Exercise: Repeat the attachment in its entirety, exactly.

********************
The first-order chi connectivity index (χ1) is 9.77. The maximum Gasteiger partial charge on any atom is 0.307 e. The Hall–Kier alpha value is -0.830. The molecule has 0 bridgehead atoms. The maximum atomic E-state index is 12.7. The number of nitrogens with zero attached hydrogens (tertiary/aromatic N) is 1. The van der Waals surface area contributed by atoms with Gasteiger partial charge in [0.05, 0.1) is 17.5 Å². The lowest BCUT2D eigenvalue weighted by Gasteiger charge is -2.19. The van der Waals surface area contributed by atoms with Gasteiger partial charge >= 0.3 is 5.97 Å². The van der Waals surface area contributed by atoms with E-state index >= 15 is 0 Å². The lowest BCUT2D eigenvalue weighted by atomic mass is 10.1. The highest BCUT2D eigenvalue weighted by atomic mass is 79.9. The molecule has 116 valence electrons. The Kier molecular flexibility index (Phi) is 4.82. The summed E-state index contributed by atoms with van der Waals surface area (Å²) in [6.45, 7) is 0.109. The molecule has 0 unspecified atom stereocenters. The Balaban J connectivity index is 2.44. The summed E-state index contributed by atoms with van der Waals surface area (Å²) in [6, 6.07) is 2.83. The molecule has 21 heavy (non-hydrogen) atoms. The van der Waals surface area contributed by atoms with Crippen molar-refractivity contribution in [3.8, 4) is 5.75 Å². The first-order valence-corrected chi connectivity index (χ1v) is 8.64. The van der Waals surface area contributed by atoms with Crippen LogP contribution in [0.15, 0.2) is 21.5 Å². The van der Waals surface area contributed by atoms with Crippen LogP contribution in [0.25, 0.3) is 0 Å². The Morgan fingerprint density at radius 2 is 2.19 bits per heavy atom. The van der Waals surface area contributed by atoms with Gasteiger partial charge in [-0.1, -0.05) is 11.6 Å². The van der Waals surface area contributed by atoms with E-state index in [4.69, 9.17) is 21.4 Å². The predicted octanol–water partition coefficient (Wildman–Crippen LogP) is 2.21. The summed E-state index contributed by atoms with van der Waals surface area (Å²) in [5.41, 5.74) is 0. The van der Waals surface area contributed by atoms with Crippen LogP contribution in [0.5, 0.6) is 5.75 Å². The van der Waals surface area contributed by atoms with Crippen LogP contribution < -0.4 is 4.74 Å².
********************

The first-order chi connectivity index (χ1) is 9.77. The maximum Gasteiger partial charge on any atom is 0.307 e. The Hall–Kier alpha value is -0.830. The molecule has 0 bridgehead atoms. The maximum atomic E-state index is 12.7. The number of nitrogens with zero attached hydrogens (tertiary/aromatic N) is 1. The van der Waals surface area contributed by atoms with Gasteiger partial charge in [0.05, 0.1) is 17.5 Å². The lowest BCUT2D eigenvalue weighted by Gasteiger charge is -2.19. The van der Waals surface area contributed by atoms with Gasteiger partial charge >= 0.3 is 5.97 Å². The van der Waals surface area contributed by atoms with E-state index >= 15 is 0 Å². The lowest BCUT2D eigenvalue weighted by atomic mass is 10.1. The highest BCUT2D eigenvalue weighted by atomic mass is 79.9. The molecule has 116 valence electrons. The Kier molecular flexibility index (Phi) is 4.82. The summed E-state index contributed by atoms with van der Waals surface area (Å²) in [6.45, 7) is 0.109. The molecule has 0 unspecified atom stereocenters. The Balaban J connectivity index is 2.44. The summed E-state index contributed by atoms with van der Waals surface area (Å²) in [6, 6.07) is 2.83. The molecule has 21 heavy (non-hydrogen) atoms. The van der Waals surface area contributed by atoms with Crippen molar-refractivity contribution in [3.8, 4) is 5.75 Å². The first-order valence-corrected chi connectivity index (χ1v) is 8.64. The van der Waals surface area contributed by atoms with Crippen LogP contribution in [0.15, 0.2) is 21.5 Å². The van der Waals surface area contributed by atoms with Crippen LogP contribution in [0.25, 0.3) is 0 Å². The Morgan fingerprint density at radius 2 is 2.19 bits per heavy atom. The van der Waals surface area contributed by atoms with Gasteiger partial charge in [-0.1, -0.05) is 11.6 Å². The van der Waals surface area contributed by atoms with E-state index in [4.69, 9.17) is 21.4 Å². The predicted octanol–water partition coefficient (Wildman–Crippen LogP) is 2.21. The summed E-state index contributed by atoms with van der Waals surface area (Å²) in [5.41, 5.74) is 0. The van der Waals surface area contributed by atoms with Crippen LogP contribution in [0.5, 0.6) is 5.75 Å². The van der Waals surface area contributed by atoms with Crippen LogP contribution < -0.4 is 4.74 Å².